We first wrote about the new Cutwater 302 when it was launched (last Dec. 14), but now the boat’s in the water, with a video, and it’s even more impressive than we had thought. Indeed, its 50-mph speed, driven by twin 300-hp Yamaha outboards and Cutwater’s double-stepped hull, is eye-opening, and its overall creative engineering and out-of-the-box thinking offer more living and entertaining space on board than you can find on much larger boats.
The largest in the Cutwater fleet, the new 302 is a two-cabin, one-head pocket cruiser that actually can sleep six (with two on the convertible dinette). And, with its cockpit that seems to grow bigger with every seat you extend from the gunwales or the transom, it can hold a small crowd at the dock or for a day’s outing.
I know a bit about cruising on a Cutwater, since I drove a Cutwater 28, with George Sass, Sr., the photographer, from New York City to Quebec City in the summer of 2014, spending six days on the boat. We cruised up the Hudson, across Lake Champlain, up the Chambly Canal and down the St. Lawrence, usually in the 16-knot range; it was one of the most enjoyable cruises I’ve ever had. I’d love think about this on a boat that’s just two feet bigger, but incredibly faster when you need to outrun a storm or just get the adrenalin pumping a bit.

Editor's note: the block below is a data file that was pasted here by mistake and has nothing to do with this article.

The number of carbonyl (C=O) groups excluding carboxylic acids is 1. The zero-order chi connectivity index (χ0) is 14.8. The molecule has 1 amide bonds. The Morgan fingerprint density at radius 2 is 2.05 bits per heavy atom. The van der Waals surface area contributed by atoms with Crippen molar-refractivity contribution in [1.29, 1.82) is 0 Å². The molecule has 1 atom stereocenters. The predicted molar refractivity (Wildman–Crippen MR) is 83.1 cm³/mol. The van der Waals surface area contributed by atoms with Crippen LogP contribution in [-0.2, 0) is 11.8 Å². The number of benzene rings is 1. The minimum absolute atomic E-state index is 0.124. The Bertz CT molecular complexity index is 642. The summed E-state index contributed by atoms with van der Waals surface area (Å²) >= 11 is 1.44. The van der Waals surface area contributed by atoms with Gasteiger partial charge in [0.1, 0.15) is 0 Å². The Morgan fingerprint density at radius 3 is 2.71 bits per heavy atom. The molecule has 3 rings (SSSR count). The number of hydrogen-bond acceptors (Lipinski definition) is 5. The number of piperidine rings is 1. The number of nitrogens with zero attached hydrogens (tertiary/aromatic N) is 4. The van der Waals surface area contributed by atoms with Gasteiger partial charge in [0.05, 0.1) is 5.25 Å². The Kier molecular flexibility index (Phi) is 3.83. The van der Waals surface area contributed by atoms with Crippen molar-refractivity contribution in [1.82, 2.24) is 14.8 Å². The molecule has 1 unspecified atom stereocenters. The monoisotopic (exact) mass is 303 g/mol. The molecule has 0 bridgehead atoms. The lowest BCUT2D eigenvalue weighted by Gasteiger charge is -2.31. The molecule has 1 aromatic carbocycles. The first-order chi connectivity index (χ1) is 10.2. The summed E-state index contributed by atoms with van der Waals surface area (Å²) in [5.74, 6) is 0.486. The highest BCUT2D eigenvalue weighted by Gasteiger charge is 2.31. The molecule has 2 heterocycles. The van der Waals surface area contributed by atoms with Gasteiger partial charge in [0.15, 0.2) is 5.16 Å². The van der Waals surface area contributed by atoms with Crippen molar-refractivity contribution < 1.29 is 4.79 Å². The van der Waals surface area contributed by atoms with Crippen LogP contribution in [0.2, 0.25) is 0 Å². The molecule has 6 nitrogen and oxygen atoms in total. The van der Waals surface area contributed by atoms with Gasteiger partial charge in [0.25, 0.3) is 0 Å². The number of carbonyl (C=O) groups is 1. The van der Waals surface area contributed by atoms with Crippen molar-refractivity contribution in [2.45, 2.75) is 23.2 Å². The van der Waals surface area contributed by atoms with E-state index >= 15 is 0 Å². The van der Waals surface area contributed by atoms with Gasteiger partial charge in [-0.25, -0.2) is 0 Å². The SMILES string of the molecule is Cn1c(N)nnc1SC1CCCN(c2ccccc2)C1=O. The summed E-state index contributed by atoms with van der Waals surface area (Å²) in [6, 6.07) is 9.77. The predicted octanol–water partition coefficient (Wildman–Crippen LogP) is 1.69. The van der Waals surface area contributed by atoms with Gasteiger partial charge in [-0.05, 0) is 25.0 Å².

The new Cutwater 302 comes in two models, the Coupe, with a built-in bulkhead and door separating the salon from the cockpit, for an all-equipped-for-cruising price of $309,937, and the Sport Coupe, without the bulkhead (so the salon is open to the cockpit) but with canvas that can be dropped down for an enclosure, for $304,937. Bow and stern thrusters are standard on both. Like all Cutwaters, the 302 can be trailered, to open up new cruising destinations.
Specs.: LOA: 30’ molded, 37’ rigged: Beam: 10’; Draft: 2’5”; Disp.: 9,800 lbs.; Fuel: 300 gals.; Water: 80 gals.; Power: 2xYamaha F300 V-6 outboards.
Take a look at the boat here, particularly all the features in the cockpit, and its running attitude on the water: